May 23, 2012
Chasing moving targets.
By Peter M. De Lorenzo
(Posted 5/21, 5:00 p.m.) Detroit. Much hand-wringing ensued last week after GM marketing chief Joel Ewanick pulled the plug on GM’s paid advertising on Facebook – to the tune of $10 million – even though lost in that story was the fact that GM is still spending upwards of $30 million on developing content for its four divisions on the social media juggernaut. This decision was the direct result of meetings in which Facebook executives were unconvincing in their pitch to GM as to the real world effectiveness and value of the paid advertising component on their website.
Was it a surprise? Not really. Even though Facebook’s 900 million plus members is the largest gathering of people in one place on the Internet, whether or not that means anything when it comes to actual advertising effectiveness (beyond the group hugging, of course) is not easily quantified, which was GM marketing’s point.
Ford operatives immediately responded (via social media, of course) intimating that perhaps GM didn’t know how to use Facebook and that Ford remains “all in” when it comes to its belief in social media. This was as to be expected, since Ford and Chevy regularly lob grenades at each other across town through the media, social or otherwise.
But what is really going on here? The automobile companies, like all of corporate America, are trying to make the social media space work for them. Some are more successful than others, but I wouldn’t say any of them have “mastered” the art of using social media by any means. Why? Because the target keeps changing.
As ubiquitous as Facebook is now, how long will it remain that way? Or has the site Pinterest already eclipsed it in terms of insider buzz-worthiness? So that’s what was going on when GM marketers questioned Facebook executives as to the effectiveness of the site’s paid ads. GM marketers asked – and rightly so, I might add – are we buying “air” or what? And apparently Facebook execs didn’t have the answers to that question. At least none that justified throwing any more money at Facebook’s paid ad content.
There’s something else at play here as well. The domestic auto companies have been saddled with the terminally un-hip moniker for decades now, so they are in a constant struggle to prove themselves as buzz-worthy. The U.S.-owned car companies jump in to almost any social media apparatus that they can get their hands on because they’re desperately afraid that if they don’t that they will miss a golden wave, or even worse, be labeled as being woefully out of touch.
And true to form, as soon as GM marketers had the temerity to suggest that the paid advertising on Facebook didn’t justify the expense, a cadre of ad “experts” (and certain gleeful competitors) pounced and proclaimed that GM was in fact, too stupid to understand.
Except that an interesting thing happened. A great wave of unsolicited support sprung from the ad community suggesting that GM marketing wasn’t necessarily off-base at all, that Facebook had not, in fact, proved the worthiness of its paid ad content, despite its all-knowing and all-everything presence in the social media space. This is kind of a big deal to the ad biz, as you might imagine. Ad agencies and their media components are constantly called on to justify the money spent by their corporate advertiser clients, right down to the where and the how and the why, not to mention the how much. So to them it’s a fair ask of Facebook or any other socialista site of the moment, as in, what are we getting for our money, exactly?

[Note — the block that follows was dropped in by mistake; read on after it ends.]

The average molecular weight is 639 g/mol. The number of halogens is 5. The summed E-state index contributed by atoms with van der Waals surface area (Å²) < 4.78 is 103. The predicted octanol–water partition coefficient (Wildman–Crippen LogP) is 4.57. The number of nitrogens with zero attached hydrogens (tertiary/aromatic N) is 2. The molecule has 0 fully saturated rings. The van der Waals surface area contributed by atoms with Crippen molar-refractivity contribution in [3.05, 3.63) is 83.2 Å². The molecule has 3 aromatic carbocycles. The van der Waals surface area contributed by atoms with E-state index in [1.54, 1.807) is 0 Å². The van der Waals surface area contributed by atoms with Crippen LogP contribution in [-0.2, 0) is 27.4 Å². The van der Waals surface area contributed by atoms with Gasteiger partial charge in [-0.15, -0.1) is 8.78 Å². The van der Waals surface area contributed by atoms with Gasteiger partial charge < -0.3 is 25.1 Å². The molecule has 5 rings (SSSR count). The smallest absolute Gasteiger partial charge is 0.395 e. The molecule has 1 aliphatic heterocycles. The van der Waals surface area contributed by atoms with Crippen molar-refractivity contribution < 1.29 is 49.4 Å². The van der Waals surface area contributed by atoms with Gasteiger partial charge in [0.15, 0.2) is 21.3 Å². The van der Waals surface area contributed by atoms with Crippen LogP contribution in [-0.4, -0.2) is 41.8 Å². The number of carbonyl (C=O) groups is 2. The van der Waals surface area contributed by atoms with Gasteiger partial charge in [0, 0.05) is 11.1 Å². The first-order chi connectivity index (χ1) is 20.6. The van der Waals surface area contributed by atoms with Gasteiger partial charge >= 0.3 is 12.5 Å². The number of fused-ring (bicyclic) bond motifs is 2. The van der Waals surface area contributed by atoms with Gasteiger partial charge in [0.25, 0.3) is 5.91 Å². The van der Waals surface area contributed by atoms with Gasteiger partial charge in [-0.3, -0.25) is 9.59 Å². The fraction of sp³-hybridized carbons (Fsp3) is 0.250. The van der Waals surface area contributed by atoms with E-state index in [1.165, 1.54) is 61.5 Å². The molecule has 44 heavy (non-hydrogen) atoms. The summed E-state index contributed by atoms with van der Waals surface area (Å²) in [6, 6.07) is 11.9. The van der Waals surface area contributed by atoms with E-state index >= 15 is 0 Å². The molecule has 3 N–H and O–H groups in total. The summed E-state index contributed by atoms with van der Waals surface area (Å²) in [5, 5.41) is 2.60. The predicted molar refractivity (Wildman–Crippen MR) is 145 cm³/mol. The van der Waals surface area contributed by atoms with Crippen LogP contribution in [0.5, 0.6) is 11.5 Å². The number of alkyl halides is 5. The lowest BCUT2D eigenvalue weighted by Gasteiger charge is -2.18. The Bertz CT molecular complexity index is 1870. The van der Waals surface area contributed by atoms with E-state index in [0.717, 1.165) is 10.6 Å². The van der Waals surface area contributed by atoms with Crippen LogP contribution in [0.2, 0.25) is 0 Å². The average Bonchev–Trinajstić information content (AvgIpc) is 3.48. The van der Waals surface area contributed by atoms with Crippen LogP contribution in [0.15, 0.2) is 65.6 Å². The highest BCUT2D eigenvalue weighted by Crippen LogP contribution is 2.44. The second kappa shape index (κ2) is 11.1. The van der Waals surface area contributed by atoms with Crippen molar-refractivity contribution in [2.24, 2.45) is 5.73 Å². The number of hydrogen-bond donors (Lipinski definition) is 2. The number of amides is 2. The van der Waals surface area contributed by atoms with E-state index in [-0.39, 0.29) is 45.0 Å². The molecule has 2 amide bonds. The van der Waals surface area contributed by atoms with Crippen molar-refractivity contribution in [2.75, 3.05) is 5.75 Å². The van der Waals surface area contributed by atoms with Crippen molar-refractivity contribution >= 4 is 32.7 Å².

So where does that leave this discussion? The auto companies that have willed themselves to believe in the effectiveness of the social media space will insist that it’s damn near the only game in town. That to not be there is to fail to leverage the vast collection of eyeballs consuming content at a dizzying rate, which is akin to committing marketing suicide. To them it’s about crafting image at every turn and influencing the buzz-worthiness of their products by association, even if traditional measures of ROI aren’t being answered.
And that’s all well and good, because for them not being where the perceived action is almost far too painful to contemplate.
But there will also be companies that march to a different drummer, ones that ask the hard questions as to the effectiveness of whatever the social media flavor of the moment is. These companies are likely to zig while the others are zagging in their quest to find the right balance between buzz-worthiness and actual real live ad effectiveness.
Is there a hard-and-fast answer to this constantly shifting, billion-dollar question? No. When you’re dealing with a kaleidoscope of media avenues, everything from the social hub of the moment to the remaining Big Ticket live television events like the Super Bowl and the Olympics (just to name two), it’s simply impossible to come up with one single media plan that will satisfy the realities of marketing cars and trucks to the masses.
And despite all of the hand-wringing over this the fact remains that without credible and desirable products to begin with, these car companies are dead in the water no matter what media space they choose to operate in.
It’s all about the product, just as it always has been and always will be. And even more so it’s about creating a fundamental desire for that product, even in this vacuous era we live in today.
And that’s the High-Octane Truth for this week.
May 23, 2012